In 1664, John Bailey and others purchased from the Indians a tract or tracts of land, on part of which the city of Elizabeth now stands, and when Philip Carteret was appointed Governor in 1669, he made his home here, and gave the name to the place in honor of Lady Elizabeth Carteret, the wife and executrix of Sir George Carteret. It was the third settlement made in the State of New Jersey, and the first by the English. At this time there were only four log huts in the town. For many years after the settlement of the province, Elizabethtown was the largest and most flourishing place in it. Here were all the public offices and the residence of most of the Government officers. The first General Assembly met here in 1668. The first inhabitants were emigrants from New England, Long Island, England and Scotland.
Manners and Customs of the Early Settlers.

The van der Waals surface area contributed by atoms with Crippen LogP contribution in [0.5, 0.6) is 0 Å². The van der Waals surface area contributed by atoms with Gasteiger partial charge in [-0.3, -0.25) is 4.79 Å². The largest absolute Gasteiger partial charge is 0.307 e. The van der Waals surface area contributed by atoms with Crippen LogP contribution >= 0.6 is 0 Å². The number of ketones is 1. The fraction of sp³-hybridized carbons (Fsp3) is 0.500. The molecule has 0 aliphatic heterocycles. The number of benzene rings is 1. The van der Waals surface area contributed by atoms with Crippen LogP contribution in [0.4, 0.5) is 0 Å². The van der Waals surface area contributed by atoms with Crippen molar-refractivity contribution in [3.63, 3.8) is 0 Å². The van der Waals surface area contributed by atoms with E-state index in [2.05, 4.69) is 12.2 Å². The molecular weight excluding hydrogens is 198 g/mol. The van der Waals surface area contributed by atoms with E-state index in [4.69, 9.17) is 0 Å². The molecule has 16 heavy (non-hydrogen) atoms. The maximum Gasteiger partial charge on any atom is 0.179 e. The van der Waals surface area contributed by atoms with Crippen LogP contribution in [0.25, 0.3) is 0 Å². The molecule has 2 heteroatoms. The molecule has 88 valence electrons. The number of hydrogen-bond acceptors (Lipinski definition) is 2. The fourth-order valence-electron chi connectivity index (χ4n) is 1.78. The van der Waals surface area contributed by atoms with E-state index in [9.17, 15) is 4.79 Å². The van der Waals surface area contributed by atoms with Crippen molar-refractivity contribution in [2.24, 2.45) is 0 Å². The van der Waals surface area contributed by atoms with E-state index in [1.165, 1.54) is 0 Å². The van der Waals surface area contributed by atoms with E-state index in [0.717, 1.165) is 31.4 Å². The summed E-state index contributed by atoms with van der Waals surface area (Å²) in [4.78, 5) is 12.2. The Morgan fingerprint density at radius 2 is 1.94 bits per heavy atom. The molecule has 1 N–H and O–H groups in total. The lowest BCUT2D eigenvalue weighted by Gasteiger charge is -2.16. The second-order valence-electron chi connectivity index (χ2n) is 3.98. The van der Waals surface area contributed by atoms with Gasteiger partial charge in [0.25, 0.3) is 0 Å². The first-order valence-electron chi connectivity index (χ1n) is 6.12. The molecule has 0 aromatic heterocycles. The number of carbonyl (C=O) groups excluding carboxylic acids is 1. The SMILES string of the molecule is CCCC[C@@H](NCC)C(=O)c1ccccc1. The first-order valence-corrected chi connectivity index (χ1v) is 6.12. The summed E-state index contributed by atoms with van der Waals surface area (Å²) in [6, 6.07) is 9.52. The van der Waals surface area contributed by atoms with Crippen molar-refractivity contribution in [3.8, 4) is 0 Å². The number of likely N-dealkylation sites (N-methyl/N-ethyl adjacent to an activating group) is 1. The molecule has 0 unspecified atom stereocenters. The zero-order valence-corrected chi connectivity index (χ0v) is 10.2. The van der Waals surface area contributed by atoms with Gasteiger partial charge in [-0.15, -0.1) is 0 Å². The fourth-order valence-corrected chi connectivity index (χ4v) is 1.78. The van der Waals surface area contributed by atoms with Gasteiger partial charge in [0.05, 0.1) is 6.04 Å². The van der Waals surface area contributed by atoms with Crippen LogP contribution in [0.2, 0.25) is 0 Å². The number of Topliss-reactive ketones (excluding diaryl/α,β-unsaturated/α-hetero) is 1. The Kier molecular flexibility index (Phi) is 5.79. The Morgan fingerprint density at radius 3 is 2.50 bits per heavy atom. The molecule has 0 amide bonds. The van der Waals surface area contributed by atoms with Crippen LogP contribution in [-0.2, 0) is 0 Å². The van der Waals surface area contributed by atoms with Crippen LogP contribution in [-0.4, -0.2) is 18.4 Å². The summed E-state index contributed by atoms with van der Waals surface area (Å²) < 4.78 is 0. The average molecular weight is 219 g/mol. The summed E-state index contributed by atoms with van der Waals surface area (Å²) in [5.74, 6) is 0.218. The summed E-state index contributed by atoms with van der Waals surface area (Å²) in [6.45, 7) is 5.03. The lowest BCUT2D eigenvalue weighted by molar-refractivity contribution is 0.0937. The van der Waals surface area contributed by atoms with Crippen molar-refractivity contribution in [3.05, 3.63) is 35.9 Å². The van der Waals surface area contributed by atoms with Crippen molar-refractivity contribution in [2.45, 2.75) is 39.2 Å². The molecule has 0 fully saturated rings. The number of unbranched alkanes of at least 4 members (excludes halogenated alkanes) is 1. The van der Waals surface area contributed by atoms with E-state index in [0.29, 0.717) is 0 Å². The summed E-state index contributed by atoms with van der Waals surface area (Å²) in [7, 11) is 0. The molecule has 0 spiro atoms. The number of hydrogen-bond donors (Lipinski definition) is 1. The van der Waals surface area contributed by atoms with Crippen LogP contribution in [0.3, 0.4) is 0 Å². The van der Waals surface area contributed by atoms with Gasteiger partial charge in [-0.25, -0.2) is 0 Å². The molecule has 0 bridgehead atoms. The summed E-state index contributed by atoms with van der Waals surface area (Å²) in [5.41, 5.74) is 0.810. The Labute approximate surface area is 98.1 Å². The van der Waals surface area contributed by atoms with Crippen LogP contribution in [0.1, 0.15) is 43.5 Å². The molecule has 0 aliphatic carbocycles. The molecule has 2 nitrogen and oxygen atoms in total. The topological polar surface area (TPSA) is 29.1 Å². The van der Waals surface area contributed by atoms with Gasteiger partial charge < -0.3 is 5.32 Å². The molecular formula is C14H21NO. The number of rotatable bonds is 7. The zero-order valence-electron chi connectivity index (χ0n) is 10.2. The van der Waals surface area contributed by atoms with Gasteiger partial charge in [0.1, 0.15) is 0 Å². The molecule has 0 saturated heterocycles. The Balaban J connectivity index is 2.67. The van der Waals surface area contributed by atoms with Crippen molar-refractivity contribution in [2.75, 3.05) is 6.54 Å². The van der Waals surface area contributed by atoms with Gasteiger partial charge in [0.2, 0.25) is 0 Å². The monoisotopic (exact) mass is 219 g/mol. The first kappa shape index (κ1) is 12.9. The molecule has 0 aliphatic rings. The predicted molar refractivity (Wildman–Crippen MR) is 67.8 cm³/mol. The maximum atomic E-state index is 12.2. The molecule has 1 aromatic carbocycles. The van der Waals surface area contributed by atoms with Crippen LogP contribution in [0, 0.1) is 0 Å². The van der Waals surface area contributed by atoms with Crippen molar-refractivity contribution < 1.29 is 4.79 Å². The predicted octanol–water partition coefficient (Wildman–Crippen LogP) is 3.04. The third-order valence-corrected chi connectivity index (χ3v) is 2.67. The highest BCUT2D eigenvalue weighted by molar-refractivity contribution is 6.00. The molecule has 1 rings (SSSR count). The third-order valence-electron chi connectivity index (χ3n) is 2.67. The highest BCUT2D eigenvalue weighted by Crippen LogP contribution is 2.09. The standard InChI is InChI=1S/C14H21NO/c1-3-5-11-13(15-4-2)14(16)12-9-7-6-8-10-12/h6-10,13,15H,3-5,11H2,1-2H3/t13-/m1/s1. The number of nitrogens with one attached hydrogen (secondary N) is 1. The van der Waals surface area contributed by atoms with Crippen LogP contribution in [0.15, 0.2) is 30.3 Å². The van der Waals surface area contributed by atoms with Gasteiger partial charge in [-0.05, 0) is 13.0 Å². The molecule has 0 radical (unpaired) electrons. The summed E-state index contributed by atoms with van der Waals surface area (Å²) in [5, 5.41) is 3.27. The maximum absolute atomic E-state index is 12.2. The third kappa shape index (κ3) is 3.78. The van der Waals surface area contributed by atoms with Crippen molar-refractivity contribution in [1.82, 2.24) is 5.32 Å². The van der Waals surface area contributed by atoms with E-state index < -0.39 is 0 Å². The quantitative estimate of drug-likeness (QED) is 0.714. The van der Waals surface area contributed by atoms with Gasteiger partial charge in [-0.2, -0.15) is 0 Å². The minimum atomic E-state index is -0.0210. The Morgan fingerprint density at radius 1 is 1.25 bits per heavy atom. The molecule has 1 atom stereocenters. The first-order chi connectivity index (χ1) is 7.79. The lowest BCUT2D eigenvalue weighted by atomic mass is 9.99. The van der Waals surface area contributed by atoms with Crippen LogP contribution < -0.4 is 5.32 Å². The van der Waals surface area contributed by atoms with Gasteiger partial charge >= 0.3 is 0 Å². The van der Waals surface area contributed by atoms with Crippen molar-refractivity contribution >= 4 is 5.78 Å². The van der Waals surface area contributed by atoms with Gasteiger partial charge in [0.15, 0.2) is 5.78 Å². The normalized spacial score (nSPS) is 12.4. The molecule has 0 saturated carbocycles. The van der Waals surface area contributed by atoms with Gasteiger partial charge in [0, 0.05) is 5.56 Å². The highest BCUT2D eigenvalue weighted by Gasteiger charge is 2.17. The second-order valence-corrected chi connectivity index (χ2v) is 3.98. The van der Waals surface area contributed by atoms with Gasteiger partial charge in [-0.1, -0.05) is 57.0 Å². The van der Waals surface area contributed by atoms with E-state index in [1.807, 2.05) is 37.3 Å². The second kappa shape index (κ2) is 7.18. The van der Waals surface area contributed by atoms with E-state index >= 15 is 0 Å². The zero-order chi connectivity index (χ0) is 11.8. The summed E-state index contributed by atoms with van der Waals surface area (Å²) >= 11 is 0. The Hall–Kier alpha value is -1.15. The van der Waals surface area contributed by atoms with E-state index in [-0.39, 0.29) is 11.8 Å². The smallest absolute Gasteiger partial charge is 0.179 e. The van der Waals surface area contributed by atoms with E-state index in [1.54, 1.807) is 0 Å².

The aim of the early settlers was to surround themselves with the same associations and comforts as they had in the places they left. The Dutch Colonists were people of deep religious feeling, honest and conscientious. Under the former Governors who preceded Stuyvesant, there was no trace of persecution or illiberality. Their houses were only one-story buildings with low ceilings, the upper space being reserved for storage and spinning. The kitchens were conspicuous for large open fireplaces extending across the entire width, with chimneys large enough to hang up meat and smoke it. As their means in- creased the fire-place was ornamented with Dutch tiles, delineating Scripture events, and facts of national history. In the interior of the dwellings cleanliness, order and economy prevailed. Carpets were not known, but the floor, scrubbed and sanded, was an object of housewifely pride. In the absence of stoves, the large fire-place, furnished with ample logs, made an inviting place for the family and guests amid the wail of the storm and the roar of the forest. In the other seasons, there would be groups of neighbors on the side seats of the porch, spending the evening in social conversation.